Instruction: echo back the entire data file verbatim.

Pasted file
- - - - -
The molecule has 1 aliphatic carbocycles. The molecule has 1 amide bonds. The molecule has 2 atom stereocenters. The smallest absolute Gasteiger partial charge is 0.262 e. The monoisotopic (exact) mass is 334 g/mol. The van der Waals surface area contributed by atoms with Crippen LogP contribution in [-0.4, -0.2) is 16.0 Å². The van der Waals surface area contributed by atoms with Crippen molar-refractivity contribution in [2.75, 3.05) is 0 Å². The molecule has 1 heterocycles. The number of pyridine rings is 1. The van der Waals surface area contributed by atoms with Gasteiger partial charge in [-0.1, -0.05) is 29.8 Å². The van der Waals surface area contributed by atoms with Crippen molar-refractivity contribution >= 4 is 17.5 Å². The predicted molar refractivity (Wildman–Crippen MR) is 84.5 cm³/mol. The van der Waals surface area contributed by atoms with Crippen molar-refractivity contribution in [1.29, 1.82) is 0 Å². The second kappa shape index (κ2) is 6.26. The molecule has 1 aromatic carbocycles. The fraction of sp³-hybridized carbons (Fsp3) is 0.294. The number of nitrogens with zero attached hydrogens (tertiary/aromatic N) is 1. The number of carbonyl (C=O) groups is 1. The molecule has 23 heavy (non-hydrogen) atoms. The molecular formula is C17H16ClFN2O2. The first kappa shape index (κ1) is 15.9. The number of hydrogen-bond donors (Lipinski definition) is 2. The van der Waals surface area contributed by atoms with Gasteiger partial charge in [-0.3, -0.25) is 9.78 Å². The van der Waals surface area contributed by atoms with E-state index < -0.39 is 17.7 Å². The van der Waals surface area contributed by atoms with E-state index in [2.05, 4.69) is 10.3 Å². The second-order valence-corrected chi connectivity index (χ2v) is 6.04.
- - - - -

The molecule has 1 aliphatic carbocycles. The molecule has 1 amide bonds. The molecule has 2 atom stereocenters. The smallest absolute Gasteiger partial charge is 0.262 e. The monoisotopic (exact) mass is 334 g/mol. The van der Waals surface area contributed by atoms with Crippen LogP contribution in [-0.4, -0.2) is 16.0 Å². The van der Waals surface area contributed by atoms with Crippen molar-refractivity contribution in [2.75, 3.05) is 0 Å². The molecule has 1 heterocycles. The number of pyridine rings is 1. The van der Waals surface area contributed by atoms with Gasteiger partial charge in [-0.1, -0.05) is 29.8 Å². The van der Waals surface area contributed by atoms with Crippen molar-refractivity contribution >= 4 is 17.5 Å². The predicted molar refractivity (Wildman–Crippen MR) is 84.5 cm³/mol. The van der Waals surface area contributed by atoms with Crippen molar-refractivity contribution in [1.29, 1.82) is 0 Å². The second kappa shape index (κ2) is 6.26. The molecule has 1 aromatic carbocycles. The fraction of sp³-hybridized carbons (Fsp3) is 0.294. The number of nitrogens with zero attached hydrogens (tertiary/aromatic N) is 1. The number of carbonyl (C=O) groups is 1. The molecule has 23 heavy (non-hydrogen) atoms. The molecular formula is C17H16ClFN2O2. The first kappa shape index (κ1) is 15.9. The number of hydrogen-bond donors (Lipinski definition) is 2. The van der Waals surface area contributed by atoms with Gasteiger partial charge in [-0.3, -0.25) is 9.78 Å². The van der Waals surface area contributed by atoms with E-state index < -0.39 is 17.7 Å². The van der Waals surface area contributed by atoms with E-state index in [2.05, 4.69) is 10.3 Å². The second-order valence-corrected chi connectivity index (χ2v) is 6.04.